1. This case is not concerned with service of originating process but service of particulars of claim. To my mind this is a significant distinction. A narrower approach to CPR3.10 is justified when it is sought to be applied to the service of originating process, because such service is what establishes in personam jurisdiction over the defendant. Phillips v Nussberger indicates that even for service of originating process the rule is to be given a wide effect, and that is so where the application of the rule affects the establishment of in personam jurisdiction in one of two competing jurisdictions. But the effect to be given to CPR 3.10 is even wider when concerned with documents which are other than those by which the proceedings are commenced. What the rules are concerned with in relation to the service of such subsequent documents is simply bringing them to the attention of the other party in circumstances in which that other party knows or should realise that a step has been taken which may have procedural consequences. This contrasts with the service of originating process which fulfils other functions: it establishes in personam jurisdiction, and it is what engages a wide range of powers in the Court, such as those under s.37 of the Senior Courts Act 1981 and under an inherent jurisdiction. CPR 3.10 is particularly apposite for treating as valid a step whose whole function is to bring a document to the attention of the opposing party where such function has been fulfilled. It prevents a triumph of form over substance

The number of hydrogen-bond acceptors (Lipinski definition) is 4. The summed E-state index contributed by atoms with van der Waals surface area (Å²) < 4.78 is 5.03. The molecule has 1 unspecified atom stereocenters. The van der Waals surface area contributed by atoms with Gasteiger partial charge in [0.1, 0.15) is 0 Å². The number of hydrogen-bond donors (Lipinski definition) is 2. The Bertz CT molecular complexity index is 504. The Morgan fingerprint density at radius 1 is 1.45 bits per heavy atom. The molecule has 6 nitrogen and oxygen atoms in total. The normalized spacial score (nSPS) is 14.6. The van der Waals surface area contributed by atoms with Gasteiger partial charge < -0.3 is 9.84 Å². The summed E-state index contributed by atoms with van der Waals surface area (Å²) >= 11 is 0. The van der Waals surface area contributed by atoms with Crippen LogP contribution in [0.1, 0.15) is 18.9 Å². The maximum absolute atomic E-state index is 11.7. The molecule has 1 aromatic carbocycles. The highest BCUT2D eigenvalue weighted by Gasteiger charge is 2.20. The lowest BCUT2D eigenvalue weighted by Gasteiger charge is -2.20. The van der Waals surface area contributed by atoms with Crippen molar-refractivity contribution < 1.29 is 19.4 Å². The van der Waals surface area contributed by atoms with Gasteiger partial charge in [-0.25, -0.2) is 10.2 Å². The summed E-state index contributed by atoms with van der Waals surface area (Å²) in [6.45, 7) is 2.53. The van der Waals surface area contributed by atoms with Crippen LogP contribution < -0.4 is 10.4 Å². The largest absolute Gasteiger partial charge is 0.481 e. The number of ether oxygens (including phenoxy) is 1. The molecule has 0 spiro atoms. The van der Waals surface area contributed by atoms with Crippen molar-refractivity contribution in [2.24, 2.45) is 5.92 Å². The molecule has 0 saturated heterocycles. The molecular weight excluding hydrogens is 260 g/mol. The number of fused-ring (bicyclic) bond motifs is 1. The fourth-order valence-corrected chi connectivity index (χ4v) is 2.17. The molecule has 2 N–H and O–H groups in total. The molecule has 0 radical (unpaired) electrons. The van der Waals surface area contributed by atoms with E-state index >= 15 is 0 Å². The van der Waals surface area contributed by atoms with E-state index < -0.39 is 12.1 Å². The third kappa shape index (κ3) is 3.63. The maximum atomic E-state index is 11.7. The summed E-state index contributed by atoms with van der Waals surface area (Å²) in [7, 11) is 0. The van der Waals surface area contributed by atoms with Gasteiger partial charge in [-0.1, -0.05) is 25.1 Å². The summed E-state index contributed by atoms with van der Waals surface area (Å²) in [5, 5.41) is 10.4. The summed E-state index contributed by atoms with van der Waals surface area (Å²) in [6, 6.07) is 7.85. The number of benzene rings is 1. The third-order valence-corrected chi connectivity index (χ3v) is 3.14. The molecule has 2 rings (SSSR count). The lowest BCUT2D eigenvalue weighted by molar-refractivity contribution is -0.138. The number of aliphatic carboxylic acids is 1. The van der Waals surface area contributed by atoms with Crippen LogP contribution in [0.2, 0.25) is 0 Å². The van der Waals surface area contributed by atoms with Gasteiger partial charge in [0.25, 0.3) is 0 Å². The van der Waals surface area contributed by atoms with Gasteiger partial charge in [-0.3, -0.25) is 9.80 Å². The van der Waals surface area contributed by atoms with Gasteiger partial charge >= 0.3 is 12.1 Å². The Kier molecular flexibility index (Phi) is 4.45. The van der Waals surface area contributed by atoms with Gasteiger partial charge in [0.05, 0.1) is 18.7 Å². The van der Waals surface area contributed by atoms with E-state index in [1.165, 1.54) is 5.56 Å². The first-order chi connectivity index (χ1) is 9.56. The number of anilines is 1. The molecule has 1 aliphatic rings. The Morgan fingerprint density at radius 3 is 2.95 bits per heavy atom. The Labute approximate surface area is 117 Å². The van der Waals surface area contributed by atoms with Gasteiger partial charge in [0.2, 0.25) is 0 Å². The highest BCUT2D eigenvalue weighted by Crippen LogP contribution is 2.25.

1. It may be said that the effect of treating service of particulars of claim as being valid is no less significant than the effect of treating service of a claim form as being valid in the context of the present application, because a failure to respond by way of defence or acknowledgement of service respectively can lead to the same consequences of judgment being entered in default without consideration of the merits. But nevertheless given that the purpose of service of documents subsequent to proceedings having been validly commenced is essentially limited to bringing their contents to the attention of the other party as a procedural step, there is in my view every reason to give CPR 3.10 very wide application so as to be capable of application where that purpose has been fulfilled.”